Jack the Ripper
Set in Victorian London, an actor talks about the first three murders before leading visitors to a room where a short film mentions the next two. A third room then shows an autopsy, and various possible ideas for the identity of ' Jack' are mentioned. As it is suggested that whoever it is, he is in Hell, a gas jet shoots out, warming the faces of visitors. Visitors are then led to a scene of a pub, ten years after the last murder. At the end of a talk, 'Jack' suddenly appears with a knife.

Bloody Mary: Killer Queen (New for 2010)
Bloody Mary: Killer Queen opened during the February half-term period. After a short introduction to the story of Mary Tudor, also known as Bloody Mary, a visitor is sentenced to death by burning for heresy. Light, sound and smoke effects conceal the visitor who is replaced by a model of someone burnt to death, complete with dropping eyeball.

Great Fire of London
This exhibit is set in the year 1666, when much of London burnt to the ground in the relentless Great Fire of London that started down in Pudding Lane, from the Royal bakery. Visitors are shown a short educational film, in a set representation of the bakery.

Extremis: Drop Ride to Doom
This feature opened at the end of March 2007. Treated just as if they are a criminal sent to hang at Newgate Prison, visitors are taken from a holding cell and sat in a seat which elevates to the top of the Dungeon. There, they see models of judges and an executioner reading the charges against them, when the noose drops in front of their face, and as the hangman pulls the gallows lever they suddenly drop towards the ground in the dark. Cameras are mounted in the walls to take photos of visitors as they drop.

Similar attractions
The Hamburg Dungeon, York Dungeon and The Edinburgh Dungeon are all affiliated with The London Dungeon. In 2005 a new location opened in Amsterdam, called The Amsterdam Dungeon. A Dungeon will be built in the amusement park Gardaland in Italy. The Castle Dungeon opened at Warwick Castle in Spring 2009. At a cost of £800,000 it replaced the previous Dream of Battle Attraction. It extensively uses live actors and special effects, and features some of the darkest chapters of the castle’s history, including scenes of terrors in the torture chamber to the foul pestilence of the plague. More recently, The London Bridge Experience, located less than two minutes away from The London Dungeons, was opened. Although featuring some similar themes, this attraction is not affiliated with the Dungeons.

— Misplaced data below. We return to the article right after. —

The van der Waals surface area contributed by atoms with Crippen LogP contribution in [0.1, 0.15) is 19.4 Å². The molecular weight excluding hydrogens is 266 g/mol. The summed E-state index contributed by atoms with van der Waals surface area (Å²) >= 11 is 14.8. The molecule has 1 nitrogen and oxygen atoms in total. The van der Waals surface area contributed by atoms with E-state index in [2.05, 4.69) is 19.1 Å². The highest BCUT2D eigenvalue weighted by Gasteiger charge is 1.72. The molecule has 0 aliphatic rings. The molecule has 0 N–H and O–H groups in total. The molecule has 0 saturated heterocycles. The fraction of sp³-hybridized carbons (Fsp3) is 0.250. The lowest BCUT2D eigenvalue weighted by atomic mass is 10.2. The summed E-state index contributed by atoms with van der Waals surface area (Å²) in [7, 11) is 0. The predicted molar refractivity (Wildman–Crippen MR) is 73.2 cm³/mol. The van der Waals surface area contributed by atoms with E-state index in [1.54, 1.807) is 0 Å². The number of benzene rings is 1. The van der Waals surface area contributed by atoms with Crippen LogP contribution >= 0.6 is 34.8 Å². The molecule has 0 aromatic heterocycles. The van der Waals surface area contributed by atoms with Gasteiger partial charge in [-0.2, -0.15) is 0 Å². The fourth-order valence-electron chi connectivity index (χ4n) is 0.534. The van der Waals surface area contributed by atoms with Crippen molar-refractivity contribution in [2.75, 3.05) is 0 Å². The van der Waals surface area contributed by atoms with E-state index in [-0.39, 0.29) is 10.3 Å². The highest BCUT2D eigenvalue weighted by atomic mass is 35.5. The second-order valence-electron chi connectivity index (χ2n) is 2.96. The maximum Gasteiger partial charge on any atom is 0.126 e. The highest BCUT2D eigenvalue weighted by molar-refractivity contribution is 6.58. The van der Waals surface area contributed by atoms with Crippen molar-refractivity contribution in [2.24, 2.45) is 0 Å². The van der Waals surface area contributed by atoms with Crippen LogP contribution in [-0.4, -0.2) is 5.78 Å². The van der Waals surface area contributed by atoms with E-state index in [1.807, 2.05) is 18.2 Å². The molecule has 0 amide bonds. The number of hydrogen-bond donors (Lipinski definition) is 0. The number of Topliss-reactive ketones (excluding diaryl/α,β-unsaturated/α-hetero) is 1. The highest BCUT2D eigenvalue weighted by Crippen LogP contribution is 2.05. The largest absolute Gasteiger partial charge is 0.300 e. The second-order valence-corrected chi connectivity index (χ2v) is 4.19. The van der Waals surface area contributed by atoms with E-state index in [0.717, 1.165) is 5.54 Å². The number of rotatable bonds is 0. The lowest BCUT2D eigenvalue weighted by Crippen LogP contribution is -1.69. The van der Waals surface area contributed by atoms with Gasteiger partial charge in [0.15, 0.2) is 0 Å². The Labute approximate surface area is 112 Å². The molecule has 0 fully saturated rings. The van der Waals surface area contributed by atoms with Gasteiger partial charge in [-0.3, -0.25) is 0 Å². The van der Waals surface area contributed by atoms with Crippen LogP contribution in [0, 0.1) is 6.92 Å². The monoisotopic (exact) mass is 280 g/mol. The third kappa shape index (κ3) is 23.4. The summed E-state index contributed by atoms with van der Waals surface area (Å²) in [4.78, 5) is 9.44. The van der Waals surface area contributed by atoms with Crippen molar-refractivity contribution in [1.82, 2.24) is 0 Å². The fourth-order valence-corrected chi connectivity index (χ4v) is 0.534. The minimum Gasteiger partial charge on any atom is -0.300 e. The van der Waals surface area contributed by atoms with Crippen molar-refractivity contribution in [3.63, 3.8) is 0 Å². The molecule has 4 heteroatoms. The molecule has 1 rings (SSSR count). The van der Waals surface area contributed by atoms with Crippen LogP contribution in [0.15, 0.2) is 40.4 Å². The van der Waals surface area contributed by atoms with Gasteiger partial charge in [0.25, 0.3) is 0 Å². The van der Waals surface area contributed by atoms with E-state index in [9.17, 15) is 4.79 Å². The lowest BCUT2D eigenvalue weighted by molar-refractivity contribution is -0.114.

Critical reception
The dungeon has been the subject of mixed reviews by visitors and travel writers. Rick Steves described it as "just a highly advertised, overpriced haunted house" and an "amateurish attraction". The " Rough Guide to Britain" describes it as best enjoyed by "young teenagers and the credulous".

Criticism of Advertising
In July 2010 the Advertising Standards Authority banned a digital poster advertising the London Dungeon. The poster featured an image of Mary I of England which transformed into a " zombie-like character". The poster was deemed too disturbing to be seen by young children.